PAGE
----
SMITH: “Where are these text messages? How is this possible? The President is weighing in, saying this is a huge story. Obviously the timing of those text messages can possibly tell us a lot. What does it tell you?”

GOWDY: “It tells me, and I’ll say this with a broken heart, that the law enforcement agency that I have tremendous respect for and that I worked with for 16 years had some bad apples in really important positions of trust and responsibility, and their bias overcame their objectivity. I don’t know how much damage they did, it’s really not my job to prove that – that’s Michael Horowitz and Jeff Sessions’ job to find out how much damage these two agents and others did. But I care a lot about the Department of Justice and the F.B.I. and it breaks my heart that we are having to have this conversation about two agents that only wanted to get the president. They didn’t have any answers in clearing him.”

SMITH:” What about the FISA memo? Are we going to see it?”

GOWDY: “I helped draft it. And I would tell my friends at the F.B.I., ‘Everything I got that went into that memo, I got from you. So I don’t know why you need to see my memo. You got really good lawyers working for the Department of Justice —“

SMITH: “But why not release it, congressman?”

GOWDY: “Well, I drafted it for my colleagues. I didn’t draft it for the F.B.I. The F.B.I. can do their own memo. They got more lawyers than we have on the House Intel Committee. I drafted it for my colleagues so they could see some of the documents, and they are all classified which is why I can’t release it to the public without a vote. But for the F.B.I. to say, ‘We want to see your memo when for months and months they haven’t let us see lots of stuff we wanted to see, the memo came from what you gave us, F.B.I. There is nothing new in there other than what you gave us and you showed us. The fact that I took the time to reduce it to a four-page memo, you can do the same thing if you want to and maybe we can exchange both memos.”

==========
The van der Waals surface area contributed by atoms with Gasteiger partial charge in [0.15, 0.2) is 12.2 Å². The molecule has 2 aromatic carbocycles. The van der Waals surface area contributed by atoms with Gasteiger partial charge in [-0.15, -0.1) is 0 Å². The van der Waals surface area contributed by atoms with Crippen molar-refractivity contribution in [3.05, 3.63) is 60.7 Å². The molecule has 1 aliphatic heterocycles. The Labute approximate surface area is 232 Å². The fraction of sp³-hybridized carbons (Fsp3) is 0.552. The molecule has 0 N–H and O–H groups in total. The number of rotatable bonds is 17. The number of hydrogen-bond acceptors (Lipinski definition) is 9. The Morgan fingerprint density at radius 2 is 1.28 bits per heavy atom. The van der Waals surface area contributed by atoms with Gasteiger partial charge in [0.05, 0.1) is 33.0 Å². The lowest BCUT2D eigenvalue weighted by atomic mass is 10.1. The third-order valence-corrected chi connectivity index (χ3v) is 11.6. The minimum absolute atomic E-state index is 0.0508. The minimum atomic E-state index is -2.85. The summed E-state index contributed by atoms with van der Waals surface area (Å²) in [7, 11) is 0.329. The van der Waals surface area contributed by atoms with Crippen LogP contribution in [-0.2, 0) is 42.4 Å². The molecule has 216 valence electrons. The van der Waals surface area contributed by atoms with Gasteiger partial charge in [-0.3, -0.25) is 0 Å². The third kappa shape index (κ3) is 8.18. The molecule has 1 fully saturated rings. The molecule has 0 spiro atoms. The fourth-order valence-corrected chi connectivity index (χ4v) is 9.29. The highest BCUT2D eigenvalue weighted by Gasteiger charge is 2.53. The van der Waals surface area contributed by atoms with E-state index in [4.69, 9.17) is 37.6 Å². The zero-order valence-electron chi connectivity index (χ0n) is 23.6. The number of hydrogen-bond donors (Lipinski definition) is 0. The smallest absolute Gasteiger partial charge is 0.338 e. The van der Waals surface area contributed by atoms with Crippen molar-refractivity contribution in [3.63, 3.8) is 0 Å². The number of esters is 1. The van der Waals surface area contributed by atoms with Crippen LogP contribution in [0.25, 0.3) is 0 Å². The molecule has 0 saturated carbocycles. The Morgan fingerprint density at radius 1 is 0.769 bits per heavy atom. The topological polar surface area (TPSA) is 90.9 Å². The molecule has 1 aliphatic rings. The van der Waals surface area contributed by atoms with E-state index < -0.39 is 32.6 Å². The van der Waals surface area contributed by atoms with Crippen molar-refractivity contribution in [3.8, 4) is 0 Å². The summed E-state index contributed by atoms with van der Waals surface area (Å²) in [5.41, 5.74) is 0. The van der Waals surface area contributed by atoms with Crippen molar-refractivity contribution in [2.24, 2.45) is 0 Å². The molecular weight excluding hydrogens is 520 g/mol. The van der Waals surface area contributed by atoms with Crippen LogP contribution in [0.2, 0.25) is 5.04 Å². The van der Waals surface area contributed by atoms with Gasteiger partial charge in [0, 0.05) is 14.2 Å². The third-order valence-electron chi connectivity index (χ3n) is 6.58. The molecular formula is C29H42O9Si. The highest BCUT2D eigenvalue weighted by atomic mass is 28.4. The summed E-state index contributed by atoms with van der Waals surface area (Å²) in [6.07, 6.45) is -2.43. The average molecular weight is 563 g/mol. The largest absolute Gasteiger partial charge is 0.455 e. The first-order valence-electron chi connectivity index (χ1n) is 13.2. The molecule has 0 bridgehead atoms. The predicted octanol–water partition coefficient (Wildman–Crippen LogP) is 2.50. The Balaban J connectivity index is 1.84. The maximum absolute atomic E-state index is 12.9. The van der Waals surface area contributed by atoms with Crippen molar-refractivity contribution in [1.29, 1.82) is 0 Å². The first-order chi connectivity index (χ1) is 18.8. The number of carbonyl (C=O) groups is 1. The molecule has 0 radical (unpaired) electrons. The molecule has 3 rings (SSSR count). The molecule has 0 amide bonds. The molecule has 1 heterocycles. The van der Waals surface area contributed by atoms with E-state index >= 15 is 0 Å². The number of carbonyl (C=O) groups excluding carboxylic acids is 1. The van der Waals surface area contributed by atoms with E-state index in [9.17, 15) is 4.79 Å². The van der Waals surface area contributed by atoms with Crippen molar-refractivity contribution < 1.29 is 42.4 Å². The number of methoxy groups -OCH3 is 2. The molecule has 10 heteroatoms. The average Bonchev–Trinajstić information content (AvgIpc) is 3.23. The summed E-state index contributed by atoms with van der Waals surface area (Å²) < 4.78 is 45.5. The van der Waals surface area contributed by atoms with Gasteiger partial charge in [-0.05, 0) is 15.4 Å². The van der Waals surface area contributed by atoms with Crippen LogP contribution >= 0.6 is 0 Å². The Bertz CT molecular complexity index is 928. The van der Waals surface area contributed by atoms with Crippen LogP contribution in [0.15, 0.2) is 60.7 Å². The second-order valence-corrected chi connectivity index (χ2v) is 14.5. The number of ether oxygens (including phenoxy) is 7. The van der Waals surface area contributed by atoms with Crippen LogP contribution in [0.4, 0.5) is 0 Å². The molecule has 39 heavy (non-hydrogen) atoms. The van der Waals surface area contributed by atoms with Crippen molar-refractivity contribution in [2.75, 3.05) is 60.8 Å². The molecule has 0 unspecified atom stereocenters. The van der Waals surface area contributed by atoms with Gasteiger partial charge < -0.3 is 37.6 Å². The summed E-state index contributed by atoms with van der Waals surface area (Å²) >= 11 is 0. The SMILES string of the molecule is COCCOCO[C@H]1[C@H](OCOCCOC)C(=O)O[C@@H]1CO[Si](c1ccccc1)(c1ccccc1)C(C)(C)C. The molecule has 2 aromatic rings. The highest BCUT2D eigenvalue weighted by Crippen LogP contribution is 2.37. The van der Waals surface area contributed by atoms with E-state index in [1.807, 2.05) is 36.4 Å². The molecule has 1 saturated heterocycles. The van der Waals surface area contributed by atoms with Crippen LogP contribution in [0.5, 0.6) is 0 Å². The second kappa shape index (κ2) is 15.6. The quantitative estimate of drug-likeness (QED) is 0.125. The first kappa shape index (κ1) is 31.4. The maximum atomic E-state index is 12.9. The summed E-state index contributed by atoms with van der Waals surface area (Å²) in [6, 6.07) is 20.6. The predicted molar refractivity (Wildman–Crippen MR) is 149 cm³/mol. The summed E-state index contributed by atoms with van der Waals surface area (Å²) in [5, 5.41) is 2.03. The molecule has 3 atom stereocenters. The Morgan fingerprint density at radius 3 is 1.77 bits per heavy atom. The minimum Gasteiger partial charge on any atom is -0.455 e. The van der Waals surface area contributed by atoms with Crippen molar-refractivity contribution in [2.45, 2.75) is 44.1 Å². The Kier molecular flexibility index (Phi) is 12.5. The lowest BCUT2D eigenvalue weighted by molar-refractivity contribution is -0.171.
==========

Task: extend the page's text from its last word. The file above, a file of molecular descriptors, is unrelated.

SMITH: “Only a few seconds left. The house Intel and oversight committees are severing communications with the D.O.J. And F.B.I.”

GOWDY: “That’s news to me. I didn’t know we were severing communications. I knew it has been a rocky relationship. I didn’t know that.”

SMITH:” What’s the current status between those groups?”

GOWDY: “I think at some point I would like to sit down with the attorney general Rod Rosenstein and Chris WRAY. There are a lot of people who care about the entities you represent. 2016 and 2017 haven’t been good years for the department and F.B.I. So let’s do the oversight. I don’t want to interfere with the investigation. I have no interest in that. I support Bob Mueller, let me say that again for my Democrat friends. But I do want to provide oversight over the world’s premier law enforcement agencies because they desperately need it or these two people wouldn’t have been involved in the Clinton or Russia investigations.”

SMITH: “A lot going on clearly and we appreciate your time in weighing in on all of this. It is a developing story on many fronts. Thank you.”